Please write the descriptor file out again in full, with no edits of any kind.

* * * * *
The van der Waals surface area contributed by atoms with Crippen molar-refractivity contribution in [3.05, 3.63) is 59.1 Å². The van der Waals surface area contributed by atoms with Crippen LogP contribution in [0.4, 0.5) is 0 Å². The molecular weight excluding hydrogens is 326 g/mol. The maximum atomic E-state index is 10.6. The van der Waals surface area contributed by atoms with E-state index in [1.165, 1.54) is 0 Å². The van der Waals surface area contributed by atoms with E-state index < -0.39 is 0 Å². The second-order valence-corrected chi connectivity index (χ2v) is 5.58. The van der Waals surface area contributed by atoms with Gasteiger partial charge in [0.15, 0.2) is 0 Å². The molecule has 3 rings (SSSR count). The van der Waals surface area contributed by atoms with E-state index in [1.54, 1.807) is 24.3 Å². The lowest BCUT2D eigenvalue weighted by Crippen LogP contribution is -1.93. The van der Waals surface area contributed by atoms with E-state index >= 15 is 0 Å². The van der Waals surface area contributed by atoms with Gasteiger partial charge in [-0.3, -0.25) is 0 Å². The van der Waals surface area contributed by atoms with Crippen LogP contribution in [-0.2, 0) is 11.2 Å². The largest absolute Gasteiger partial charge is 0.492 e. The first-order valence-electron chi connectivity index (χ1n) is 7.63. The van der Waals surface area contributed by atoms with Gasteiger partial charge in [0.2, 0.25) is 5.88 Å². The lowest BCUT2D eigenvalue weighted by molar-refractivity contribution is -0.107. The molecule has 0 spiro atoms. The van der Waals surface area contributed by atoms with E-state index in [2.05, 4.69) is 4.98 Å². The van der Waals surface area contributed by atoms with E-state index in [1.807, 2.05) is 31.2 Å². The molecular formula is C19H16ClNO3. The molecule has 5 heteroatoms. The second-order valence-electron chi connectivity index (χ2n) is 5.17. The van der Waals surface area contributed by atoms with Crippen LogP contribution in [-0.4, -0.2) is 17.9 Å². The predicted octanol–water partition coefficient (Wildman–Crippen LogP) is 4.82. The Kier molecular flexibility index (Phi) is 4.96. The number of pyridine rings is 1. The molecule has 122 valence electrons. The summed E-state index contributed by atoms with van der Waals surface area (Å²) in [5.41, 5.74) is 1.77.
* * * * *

The van der Waals surface area contributed by atoms with Crippen molar-refractivity contribution in [3.05, 3.63) is 59.1 Å². The van der Waals surface area contributed by atoms with Crippen LogP contribution in [0.4, 0.5) is 0 Å². The molecular weight excluding hydrogens is 326 g/mol. The maximum atomic E-state index is 10.6. The van der Waals surface area contributed by atoms with E-state index in [1.165, 1.54) is 0 Å². The van der Waals surface area contributed by atoms with E-state index < -0.39 is 0 Å². The second-order valence-corrected chi connectivity index (χ2v) is 5.58. The van der Waals surface area contributed by atoms with Gasteiger partial charge in [0.15, 0.2) is 0 Å². The molecule has 3 rings (SSSR count). The van der Waals surface area contributed by atoms with E-state index in [1.54, 1.807) is 24.3 Å². The lowest BCUT2D eigenvalue weighted by Crippen LogP contribution is -1.93. The van der Waals surface area contributed by atoms with E-state index >= 15 is 0 Å². The van der Waals surface area contributed by atoms with Gasteiger partial charge in [-0.3, -0.25) is 0 Å². The van der Waals surface area contributed by atoms with Crippen LogP contribution in [-0.2, 0) is 11.2 Å². The largest absolute Gasteiger partial charge is 0.492 e. The first-order valence-electron chi connectivity index (χ1n) is 7.63. The van der Waals surface area contributed by atoms with Gasteiger partial charge in [0.2, 0.25) is 5.88 Å². The lowest BCUT2D eigenvalue weighted by molar-refractivity contribution is -0.107. The molecule has 0 spiro atoms. The van der Waals surface area contributed by atoms with E-state index in [2.05, 4.69) is 4.98 Å². The van der Waals surface area contributed by atoms with E-state index in [1.807, 2.05) is 31.2 Å². The molecular formula is C19H16ClNO3. The molecule has 5 heteroatoms. The second-order valence-electron chi connectivity index (χ2n) is 5.17. The van der Waals surface area contributed by atoms with Crippen LogP contribution in [-0.4, -0.2) is 17.9 Å². The predicted octanol–water partition coefficient (Wildman–Crippen LogP) is 4.82. The Kier molecular flexibility index (Phi) is 4.96. The number of pyridine rings is 1. The molecule has 122 valence electrons. The summed E-state index contributed by atoms with van der Waals surface area (Å²) in [5.41, 5.74) is 1.77.